Poem: Brunton Stevens by George Essex Evans

The gentle heart that hated wrong,
   The courage that all ills withsood,
The seeing eye, the mighty song
   That stirred us into Nationhood,
      Have passed. What garlands can be spread?
      The Prince of Courtesy is dead.

The power that touched all human chords
   With wit that lightened thro' the years
Without a sting, whose tender words
   Unsealed the fountain of our tears -
      Ah! bow the heart and bend the head -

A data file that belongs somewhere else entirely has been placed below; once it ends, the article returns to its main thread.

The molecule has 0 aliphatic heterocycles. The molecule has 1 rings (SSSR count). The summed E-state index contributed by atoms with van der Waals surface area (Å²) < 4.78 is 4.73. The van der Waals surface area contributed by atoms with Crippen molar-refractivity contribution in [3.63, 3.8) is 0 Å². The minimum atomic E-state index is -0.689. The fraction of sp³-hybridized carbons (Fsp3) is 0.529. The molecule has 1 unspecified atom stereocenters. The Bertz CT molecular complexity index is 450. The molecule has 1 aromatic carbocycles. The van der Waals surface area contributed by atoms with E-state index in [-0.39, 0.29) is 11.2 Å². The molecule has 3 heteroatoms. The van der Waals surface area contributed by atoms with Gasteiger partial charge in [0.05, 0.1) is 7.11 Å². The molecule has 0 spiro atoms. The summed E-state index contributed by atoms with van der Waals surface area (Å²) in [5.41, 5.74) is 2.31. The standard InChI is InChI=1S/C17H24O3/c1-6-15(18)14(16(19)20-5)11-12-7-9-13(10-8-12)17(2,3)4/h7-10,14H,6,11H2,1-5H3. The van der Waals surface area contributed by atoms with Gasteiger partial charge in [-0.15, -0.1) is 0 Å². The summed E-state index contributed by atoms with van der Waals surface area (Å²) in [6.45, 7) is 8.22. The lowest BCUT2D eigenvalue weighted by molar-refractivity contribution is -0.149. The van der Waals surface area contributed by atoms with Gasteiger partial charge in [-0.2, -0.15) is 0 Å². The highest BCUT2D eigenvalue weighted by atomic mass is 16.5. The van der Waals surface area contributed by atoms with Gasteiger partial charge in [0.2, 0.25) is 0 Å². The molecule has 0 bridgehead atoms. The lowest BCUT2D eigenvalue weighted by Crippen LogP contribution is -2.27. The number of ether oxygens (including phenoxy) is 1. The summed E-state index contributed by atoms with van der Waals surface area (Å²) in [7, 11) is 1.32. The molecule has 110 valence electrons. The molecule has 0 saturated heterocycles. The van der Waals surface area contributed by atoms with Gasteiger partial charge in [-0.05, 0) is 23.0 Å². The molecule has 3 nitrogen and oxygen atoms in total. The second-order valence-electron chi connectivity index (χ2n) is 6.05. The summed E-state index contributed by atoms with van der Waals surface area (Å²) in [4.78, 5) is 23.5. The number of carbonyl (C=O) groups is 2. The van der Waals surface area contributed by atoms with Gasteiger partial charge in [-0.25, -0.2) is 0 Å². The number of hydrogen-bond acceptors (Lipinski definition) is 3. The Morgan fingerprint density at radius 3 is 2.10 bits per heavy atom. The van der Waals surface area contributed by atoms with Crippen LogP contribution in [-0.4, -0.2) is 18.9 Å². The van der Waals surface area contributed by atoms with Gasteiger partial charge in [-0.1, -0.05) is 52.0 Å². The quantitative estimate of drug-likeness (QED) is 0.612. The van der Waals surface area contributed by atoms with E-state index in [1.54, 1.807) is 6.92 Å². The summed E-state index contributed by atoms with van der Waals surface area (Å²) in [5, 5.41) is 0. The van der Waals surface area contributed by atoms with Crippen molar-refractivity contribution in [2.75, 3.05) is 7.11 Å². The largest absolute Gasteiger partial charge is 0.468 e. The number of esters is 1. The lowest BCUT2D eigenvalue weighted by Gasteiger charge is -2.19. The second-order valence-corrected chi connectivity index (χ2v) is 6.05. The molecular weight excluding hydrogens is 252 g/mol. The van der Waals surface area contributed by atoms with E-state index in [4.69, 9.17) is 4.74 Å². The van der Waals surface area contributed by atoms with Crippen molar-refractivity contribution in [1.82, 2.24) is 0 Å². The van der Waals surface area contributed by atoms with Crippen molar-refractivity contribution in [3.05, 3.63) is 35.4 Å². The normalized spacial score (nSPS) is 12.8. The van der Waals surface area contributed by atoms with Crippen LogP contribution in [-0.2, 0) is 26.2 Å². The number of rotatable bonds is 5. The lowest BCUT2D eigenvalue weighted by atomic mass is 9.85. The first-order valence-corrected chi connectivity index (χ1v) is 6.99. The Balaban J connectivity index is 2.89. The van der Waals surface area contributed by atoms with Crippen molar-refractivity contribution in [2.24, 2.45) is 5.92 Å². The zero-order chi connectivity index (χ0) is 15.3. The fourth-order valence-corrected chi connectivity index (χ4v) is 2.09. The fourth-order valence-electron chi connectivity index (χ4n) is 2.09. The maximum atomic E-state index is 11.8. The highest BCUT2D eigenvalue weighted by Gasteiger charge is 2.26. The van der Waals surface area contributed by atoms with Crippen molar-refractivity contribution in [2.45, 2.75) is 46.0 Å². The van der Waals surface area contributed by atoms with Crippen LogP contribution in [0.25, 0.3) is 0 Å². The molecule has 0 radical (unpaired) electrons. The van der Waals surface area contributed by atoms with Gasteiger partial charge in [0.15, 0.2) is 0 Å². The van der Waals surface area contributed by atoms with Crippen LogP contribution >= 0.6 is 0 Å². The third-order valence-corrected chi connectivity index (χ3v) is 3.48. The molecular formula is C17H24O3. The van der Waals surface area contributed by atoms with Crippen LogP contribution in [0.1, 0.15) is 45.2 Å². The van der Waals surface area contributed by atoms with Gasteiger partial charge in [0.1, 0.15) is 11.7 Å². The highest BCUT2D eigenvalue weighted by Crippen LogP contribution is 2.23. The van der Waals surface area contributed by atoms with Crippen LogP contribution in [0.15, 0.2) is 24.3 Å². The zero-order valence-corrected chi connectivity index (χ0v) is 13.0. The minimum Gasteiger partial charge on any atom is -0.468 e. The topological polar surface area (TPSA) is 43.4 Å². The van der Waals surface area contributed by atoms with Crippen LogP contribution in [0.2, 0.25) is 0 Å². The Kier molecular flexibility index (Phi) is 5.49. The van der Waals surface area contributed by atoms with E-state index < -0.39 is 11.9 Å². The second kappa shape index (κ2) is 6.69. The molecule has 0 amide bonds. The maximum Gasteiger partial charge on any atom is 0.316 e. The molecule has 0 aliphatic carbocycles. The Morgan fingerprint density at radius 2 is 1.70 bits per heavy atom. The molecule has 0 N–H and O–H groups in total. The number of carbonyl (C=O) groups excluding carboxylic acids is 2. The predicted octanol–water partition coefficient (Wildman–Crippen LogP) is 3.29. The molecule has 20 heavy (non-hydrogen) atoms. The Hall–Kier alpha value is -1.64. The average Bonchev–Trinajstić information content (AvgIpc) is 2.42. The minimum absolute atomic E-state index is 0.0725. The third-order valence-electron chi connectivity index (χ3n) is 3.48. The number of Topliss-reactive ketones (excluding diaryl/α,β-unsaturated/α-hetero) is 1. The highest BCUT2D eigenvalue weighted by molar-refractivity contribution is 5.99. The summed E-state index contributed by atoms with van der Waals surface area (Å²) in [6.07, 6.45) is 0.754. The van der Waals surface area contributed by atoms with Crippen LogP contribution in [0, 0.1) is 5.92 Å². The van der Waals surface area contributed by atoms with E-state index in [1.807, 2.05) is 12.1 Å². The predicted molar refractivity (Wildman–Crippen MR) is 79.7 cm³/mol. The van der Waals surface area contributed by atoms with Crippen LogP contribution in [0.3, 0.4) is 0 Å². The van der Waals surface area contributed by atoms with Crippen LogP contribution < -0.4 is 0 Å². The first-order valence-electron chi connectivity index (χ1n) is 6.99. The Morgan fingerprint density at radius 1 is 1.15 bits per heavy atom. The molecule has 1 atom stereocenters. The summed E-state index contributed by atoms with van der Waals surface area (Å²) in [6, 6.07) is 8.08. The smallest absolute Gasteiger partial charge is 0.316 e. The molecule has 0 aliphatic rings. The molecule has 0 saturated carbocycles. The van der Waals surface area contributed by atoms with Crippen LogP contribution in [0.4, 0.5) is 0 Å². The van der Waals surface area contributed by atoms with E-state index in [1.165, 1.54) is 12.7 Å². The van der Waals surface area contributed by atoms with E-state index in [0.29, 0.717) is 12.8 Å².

The Prince of Courtesy is dead.

Great Singer of the South, who set
   Thy face to Duty as a star,
Though, in hushed skies of violet,
   Thy throne of kingship gleamed afar,
      Shall not the toil of common days
      And nobler lustre to thy days!

O Mighty Voice, whose words shall stand -
   When all our songs have ceased to be -
Steadfast, the watchwords of our land,
   The guide and torch of Liberty!
      The Master-Poet called afar,
      And thou at last hast found thy star!

First published in The Secret Key and Other Verses by George Essex Evans, 1906

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This page contains a single entry by Perry Middlemiss published on May 16, 2009 8:47 AM.

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